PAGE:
Response to Kelly Scoles' "Second Opinion"

Hi Kelly,
I just don't have any interest in sparing over political reputations, alleged comments, which have had no real time consequence (though some do). I will just accept the fact that you believe people like Marjorie Taylor Greene (R-Ga.) are "demented " and Tucker Carlson a coward (Carlson is not only over his skis lately, he's got them on backwards).

I'm primarily interested in policy, not theater. My admission should save a lot of otherwise wasted ink. There are other politicians, like little Adam Schiff (of the infamous, 4-year Russia-Trump "Collusion"), and (late) Senate Majority Leader, Harry Reid, recognized by honest Americans as undisputed pathological liars. Such discussions inevitably lead to Pyrrhic dead ends - so why bother?

I would rather evaluate the success or failure of political decisions and those who launched them. For example, was it wise of President Biden to have closed down the nation's energy industry, as he did on his first day in office? Was it wise for Biden to have destroyed security at our southern border, welcoming (and dispersing) 3-million unvetted illegal aliens from all over the world - to date? Was it wise to abandon American citizens in Afghanistan, and surrender $83-billion in war-fighting equipment, and to give the entire country over to the Taliban enemy?

These kinds of issues deserve debate.

So, let's return to the life-and-death discussion of the murderous Ukraine war, where a sovereign nation of 41-million citizens has been brutally attacked by Russia. For America, the beginning of this catastrophe was with the Obama-Biden presidency. For a year we watched the (widely announced) build-up of Russian troops and equipment without doing anything to discourage Putin's megalomania. Obama had sent blankets and MREs when Ukraine asked for defensive military help. Trump was first to send Stinger and Javelin missiles. Sending more meaningful weapons, even if too little and almost too late, can still halt the Russian advance, but much of Ukraine's beautiful structure will be destroyed. If Ukraine should lose this war, it could also turn out to be a Pyrrhic victory for Russia (Pyrrhus, king of Epirus who defeated the Romans in 279 BCE but at a devastating cost). The destruction of Russian armaments by Ukrainian forces is extraordinary, including the death of two of Putin’s favorite generals. Regardless of Putin's nuclear threats to anyone assisting Ukraine, NATO should welcome all such assistance. Otherwise, Putin's threats will succeed in turning the Ukraine stallion into a Russian gelding.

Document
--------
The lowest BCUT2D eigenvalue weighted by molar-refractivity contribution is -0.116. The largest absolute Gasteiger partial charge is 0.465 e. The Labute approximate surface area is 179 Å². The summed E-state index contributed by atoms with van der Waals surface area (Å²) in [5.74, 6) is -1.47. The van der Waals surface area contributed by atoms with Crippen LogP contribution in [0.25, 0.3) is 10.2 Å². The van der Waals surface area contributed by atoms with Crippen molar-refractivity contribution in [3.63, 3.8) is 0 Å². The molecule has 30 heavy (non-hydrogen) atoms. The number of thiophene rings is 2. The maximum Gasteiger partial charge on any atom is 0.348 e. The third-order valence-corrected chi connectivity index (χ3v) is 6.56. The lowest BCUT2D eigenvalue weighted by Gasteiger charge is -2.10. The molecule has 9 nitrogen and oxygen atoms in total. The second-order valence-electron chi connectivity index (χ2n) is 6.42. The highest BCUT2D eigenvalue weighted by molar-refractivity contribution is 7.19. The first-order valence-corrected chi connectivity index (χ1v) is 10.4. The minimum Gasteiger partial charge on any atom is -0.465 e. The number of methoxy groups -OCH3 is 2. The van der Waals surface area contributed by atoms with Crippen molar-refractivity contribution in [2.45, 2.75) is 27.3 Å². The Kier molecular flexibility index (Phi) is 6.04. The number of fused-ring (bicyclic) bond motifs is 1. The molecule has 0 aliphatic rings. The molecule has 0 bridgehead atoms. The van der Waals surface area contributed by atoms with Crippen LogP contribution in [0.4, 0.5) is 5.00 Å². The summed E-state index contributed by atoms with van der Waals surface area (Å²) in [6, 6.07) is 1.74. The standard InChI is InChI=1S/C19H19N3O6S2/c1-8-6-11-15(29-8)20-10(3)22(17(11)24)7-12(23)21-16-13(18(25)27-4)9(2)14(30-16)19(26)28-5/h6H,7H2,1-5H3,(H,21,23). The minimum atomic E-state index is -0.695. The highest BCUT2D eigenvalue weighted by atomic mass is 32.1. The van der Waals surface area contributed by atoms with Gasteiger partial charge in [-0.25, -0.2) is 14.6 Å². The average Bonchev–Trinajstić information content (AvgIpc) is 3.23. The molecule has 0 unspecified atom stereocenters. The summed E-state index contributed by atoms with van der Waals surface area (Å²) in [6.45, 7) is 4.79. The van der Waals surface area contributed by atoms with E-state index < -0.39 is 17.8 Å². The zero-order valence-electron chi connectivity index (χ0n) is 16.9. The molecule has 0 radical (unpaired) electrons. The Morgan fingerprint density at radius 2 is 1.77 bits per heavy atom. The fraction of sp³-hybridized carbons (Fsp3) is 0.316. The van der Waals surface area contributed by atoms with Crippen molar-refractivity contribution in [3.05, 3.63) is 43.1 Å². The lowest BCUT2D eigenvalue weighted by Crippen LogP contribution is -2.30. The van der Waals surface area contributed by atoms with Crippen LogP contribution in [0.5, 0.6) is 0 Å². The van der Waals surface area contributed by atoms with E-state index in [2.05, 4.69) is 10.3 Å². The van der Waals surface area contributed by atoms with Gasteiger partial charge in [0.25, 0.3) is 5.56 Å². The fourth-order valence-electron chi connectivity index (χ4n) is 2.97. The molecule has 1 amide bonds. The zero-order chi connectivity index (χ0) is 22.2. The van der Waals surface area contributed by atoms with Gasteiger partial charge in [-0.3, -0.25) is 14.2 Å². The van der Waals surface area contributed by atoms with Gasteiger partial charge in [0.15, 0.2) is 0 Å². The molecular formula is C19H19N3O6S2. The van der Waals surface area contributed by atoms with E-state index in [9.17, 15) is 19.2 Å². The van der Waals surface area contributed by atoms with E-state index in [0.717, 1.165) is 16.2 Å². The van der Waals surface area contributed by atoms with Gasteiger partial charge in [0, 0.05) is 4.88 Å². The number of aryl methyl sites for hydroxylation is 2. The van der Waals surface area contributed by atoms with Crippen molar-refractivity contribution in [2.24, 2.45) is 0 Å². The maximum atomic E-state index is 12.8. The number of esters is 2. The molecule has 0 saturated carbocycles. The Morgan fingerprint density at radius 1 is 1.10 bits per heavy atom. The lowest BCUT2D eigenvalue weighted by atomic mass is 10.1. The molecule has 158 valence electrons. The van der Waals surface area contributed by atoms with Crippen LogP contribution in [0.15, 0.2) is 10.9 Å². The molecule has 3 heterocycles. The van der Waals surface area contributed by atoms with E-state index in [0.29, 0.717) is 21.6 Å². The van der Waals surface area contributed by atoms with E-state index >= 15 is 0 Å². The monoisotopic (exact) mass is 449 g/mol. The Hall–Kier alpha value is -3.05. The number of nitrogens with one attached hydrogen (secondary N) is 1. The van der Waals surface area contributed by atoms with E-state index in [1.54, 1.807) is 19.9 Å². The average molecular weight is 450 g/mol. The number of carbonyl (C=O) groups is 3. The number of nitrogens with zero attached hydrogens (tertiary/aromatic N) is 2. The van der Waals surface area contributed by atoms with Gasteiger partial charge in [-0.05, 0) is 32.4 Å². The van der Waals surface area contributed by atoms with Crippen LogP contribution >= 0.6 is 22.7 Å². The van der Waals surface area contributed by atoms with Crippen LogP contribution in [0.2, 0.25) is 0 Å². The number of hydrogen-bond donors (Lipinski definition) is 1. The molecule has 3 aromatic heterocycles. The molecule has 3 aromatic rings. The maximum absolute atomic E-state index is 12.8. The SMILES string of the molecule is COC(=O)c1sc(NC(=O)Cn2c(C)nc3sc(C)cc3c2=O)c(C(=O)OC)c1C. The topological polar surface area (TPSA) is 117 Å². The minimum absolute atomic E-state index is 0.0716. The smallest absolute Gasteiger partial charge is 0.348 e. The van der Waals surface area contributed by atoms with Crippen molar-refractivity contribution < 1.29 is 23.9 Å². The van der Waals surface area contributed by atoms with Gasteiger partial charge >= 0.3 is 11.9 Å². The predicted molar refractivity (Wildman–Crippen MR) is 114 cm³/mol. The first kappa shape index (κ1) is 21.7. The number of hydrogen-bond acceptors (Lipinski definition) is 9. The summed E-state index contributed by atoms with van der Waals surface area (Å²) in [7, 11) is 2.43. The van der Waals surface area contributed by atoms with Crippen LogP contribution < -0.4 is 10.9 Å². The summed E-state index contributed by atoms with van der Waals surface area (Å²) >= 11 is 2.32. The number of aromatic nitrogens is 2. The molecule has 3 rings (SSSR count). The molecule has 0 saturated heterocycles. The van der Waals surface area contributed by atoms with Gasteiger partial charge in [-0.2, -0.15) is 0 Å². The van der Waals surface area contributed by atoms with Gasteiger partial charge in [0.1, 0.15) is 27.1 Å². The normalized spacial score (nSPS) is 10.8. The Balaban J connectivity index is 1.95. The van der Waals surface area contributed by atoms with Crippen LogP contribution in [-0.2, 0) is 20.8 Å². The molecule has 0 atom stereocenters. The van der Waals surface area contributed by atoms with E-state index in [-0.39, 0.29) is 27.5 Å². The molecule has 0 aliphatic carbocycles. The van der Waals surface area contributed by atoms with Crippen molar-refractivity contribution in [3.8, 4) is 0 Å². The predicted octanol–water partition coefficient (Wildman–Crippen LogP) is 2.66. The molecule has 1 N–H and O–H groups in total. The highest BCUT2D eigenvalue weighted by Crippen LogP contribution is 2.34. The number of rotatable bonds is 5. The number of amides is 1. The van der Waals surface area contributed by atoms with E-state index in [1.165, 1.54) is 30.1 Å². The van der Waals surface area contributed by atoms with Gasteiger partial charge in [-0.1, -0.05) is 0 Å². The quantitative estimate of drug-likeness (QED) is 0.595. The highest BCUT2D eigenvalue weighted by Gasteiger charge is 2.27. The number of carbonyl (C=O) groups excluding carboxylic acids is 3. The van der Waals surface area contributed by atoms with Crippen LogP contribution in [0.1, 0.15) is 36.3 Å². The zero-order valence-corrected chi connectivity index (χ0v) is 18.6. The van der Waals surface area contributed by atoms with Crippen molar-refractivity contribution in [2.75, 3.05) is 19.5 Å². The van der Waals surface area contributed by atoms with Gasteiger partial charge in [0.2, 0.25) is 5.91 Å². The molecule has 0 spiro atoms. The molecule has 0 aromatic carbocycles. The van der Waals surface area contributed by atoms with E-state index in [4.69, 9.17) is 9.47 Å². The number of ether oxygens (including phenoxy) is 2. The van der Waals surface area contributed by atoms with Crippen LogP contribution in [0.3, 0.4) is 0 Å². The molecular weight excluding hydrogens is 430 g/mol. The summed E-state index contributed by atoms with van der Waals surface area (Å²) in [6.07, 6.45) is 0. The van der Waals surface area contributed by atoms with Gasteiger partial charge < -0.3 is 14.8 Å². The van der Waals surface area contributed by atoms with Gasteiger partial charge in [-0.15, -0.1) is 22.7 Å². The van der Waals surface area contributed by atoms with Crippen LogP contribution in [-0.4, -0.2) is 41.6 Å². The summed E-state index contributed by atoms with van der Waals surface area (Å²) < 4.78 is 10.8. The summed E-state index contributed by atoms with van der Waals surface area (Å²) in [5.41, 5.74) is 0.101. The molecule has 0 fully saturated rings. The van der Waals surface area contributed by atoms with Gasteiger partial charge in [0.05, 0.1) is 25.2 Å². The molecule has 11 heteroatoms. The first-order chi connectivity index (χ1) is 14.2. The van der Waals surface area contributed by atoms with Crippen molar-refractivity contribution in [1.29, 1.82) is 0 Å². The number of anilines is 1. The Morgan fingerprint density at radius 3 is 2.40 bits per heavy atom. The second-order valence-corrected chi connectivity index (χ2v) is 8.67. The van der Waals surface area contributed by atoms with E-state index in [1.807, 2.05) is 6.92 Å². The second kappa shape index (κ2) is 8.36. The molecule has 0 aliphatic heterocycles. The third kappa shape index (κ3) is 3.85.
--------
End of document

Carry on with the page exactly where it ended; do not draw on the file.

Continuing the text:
Like many Americans I've been focused on the war from the beginning. A no-fly zone should have been implemented at least a year ago and backed up with a strongly reinforced NATO defense. Now that option is being delayed by the ongoing action. The West should not be intimidated by Putin's nuclear threats. The Russian people (including its military brass) is by now aware of their President's emotional instability; the almost cartoonish "Far Side" picture of Putin sitting at one end of a 40-foot conference table, with his two generals together at the other, says it all - debilitating paranoia; he fears his own generals (recognizes his own failures). He has lost "face" with the world looking on.

If Russia's military leadership remains rational itself, they might take Putin out for the sake of national survival. I hope NATO has finally understood the imminent, expanding threat and successfully rearms in time. It makes me recall Winston Churchill's alleged comment about Americans: "... they'll always do the right thing, after trying everything else."

If so, that's a dangerous habit to repeat during a war.